Cocaine can cause blood vessels in the brain to spasm or rupture, a finding that could explain why many users of the drug suffer high blood pressure, brain hemorrhages and stroke, a New York researcher reports.
In a study on rats, researcher Burton M. Altura reports he was able to produce these symptoms using "minute" doses of cocaine -- doses "even lower than what you would get in a user of cocaine."
Unlike related drugs, such as the anesthetic lidocaine, which cause blood vessels to dilate, cocaine caused them to constrict in spasms.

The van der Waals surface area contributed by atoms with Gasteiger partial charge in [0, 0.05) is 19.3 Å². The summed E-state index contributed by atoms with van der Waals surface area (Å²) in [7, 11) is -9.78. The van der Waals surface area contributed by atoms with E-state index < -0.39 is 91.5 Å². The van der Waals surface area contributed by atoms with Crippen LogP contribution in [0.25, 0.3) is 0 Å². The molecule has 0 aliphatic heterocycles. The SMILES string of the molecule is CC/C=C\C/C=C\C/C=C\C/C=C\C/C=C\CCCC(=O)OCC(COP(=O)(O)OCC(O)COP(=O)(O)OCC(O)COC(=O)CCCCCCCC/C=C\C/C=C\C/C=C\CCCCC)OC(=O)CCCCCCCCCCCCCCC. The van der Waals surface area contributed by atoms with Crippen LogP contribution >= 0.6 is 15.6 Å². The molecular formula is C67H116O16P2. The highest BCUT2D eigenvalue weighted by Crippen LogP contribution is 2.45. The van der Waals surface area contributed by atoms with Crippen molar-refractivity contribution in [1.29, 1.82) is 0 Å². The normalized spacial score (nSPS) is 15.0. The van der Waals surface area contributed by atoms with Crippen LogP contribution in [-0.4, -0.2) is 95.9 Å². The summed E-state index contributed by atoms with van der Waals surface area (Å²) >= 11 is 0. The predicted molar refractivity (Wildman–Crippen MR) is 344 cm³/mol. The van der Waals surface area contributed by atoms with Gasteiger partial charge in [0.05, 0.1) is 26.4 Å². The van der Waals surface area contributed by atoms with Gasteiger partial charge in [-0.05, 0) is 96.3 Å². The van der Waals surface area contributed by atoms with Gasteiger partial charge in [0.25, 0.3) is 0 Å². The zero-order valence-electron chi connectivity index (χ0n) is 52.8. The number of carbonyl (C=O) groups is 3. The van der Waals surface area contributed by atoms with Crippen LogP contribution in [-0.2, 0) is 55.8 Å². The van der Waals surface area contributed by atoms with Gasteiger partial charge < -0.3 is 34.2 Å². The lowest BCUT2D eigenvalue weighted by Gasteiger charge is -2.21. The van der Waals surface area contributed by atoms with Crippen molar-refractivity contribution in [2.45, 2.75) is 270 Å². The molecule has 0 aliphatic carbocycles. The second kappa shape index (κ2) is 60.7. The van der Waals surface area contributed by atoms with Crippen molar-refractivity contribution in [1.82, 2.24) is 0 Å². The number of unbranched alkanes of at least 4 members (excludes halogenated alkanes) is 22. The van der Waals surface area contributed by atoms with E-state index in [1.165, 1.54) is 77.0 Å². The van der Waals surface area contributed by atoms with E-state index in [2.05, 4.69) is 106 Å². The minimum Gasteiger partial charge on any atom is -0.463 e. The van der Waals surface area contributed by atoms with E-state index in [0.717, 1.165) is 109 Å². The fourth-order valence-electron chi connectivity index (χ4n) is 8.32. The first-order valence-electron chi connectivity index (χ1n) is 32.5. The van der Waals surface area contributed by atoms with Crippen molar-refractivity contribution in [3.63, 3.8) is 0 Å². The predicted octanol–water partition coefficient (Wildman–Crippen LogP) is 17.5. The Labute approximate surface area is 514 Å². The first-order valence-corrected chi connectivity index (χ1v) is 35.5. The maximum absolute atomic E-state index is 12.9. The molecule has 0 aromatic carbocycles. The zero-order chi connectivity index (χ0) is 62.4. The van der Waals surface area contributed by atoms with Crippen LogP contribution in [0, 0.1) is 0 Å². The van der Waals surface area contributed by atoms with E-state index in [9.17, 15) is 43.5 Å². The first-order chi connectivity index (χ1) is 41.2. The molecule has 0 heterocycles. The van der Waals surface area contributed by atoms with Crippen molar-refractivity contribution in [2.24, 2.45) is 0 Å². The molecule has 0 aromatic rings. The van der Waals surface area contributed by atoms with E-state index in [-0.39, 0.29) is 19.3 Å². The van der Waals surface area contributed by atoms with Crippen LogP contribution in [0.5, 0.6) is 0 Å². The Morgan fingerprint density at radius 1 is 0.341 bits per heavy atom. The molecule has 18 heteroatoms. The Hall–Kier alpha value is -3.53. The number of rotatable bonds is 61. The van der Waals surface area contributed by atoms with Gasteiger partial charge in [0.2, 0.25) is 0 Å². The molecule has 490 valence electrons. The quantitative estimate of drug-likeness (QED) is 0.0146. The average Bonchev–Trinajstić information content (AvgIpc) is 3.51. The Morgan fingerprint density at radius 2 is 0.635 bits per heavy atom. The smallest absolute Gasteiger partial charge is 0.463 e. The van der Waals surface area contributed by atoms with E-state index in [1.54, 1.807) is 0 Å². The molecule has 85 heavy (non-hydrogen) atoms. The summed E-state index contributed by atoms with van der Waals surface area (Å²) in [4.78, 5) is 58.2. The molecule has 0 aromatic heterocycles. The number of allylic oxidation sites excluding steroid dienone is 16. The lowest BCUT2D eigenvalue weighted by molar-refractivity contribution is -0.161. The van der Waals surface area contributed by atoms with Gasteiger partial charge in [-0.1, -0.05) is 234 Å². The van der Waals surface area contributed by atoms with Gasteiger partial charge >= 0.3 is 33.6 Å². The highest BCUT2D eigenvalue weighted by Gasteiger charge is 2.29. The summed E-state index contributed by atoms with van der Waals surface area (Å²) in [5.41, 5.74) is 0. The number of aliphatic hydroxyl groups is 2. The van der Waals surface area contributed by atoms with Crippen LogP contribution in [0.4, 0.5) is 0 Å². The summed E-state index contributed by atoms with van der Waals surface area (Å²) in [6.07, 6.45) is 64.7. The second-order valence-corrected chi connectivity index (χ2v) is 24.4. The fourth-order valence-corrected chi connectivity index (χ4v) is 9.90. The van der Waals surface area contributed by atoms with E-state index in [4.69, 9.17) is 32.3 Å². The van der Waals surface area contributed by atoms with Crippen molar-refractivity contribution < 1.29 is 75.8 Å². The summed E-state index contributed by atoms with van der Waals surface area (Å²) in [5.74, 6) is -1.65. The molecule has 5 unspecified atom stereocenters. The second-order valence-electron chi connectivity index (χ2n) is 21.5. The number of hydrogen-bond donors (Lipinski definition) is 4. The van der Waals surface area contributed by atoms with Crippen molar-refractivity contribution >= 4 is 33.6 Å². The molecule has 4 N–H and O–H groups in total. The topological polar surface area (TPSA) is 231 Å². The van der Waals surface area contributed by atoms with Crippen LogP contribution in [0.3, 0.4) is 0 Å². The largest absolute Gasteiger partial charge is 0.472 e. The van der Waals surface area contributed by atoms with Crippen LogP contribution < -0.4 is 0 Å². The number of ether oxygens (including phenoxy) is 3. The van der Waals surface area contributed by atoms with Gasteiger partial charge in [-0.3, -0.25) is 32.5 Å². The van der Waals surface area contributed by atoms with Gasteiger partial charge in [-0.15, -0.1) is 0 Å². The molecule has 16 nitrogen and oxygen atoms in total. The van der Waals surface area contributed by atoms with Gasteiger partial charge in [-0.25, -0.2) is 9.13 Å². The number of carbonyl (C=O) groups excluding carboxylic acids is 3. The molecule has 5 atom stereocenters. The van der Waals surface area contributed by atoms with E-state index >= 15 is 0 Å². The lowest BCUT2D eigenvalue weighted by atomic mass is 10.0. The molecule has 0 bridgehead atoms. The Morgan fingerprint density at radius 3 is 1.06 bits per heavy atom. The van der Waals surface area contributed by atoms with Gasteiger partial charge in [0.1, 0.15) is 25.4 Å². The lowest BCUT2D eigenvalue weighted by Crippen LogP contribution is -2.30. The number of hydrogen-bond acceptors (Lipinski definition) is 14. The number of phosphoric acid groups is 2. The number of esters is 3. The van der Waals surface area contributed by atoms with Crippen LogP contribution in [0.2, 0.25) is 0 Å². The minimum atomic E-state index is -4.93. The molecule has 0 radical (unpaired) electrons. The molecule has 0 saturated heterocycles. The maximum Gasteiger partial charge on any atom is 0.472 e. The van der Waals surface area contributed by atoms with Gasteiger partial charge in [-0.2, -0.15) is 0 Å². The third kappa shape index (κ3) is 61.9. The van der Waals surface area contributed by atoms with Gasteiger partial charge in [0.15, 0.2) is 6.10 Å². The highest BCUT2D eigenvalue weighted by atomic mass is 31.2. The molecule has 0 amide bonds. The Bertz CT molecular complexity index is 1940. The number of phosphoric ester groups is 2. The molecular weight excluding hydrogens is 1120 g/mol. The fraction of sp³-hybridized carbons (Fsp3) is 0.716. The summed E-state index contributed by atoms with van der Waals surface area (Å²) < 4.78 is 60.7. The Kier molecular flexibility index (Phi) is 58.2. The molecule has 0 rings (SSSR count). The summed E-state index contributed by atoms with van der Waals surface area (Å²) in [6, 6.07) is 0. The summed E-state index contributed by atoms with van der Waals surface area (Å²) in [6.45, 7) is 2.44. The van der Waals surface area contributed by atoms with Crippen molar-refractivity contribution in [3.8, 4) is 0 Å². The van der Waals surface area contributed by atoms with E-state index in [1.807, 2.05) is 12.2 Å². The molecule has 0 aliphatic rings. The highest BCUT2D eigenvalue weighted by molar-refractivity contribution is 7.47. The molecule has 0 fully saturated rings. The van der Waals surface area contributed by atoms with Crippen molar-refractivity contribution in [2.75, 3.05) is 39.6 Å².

In larger doses, the drug caused irreversible damage to the blood vessels in the brain, Altura told a meeting of the Federation of American Societies for Experimental Biology.
Altura says the blood vessel effects may contribute to the euphoria felt by users of cocaine and other recreational drugs. But unlike with cocaine, the damage caused by other drugs "can be reversed," he says. "Cocaine is the worst."
There are an estimated 5 million to 6 million regular cocaine users in the United States, and perhaps 1 million addicts. In small doses, the drug produces euphoria; higher doses or regular use can produce a psychosis similar to paranoid schizophrenia, Altura reports.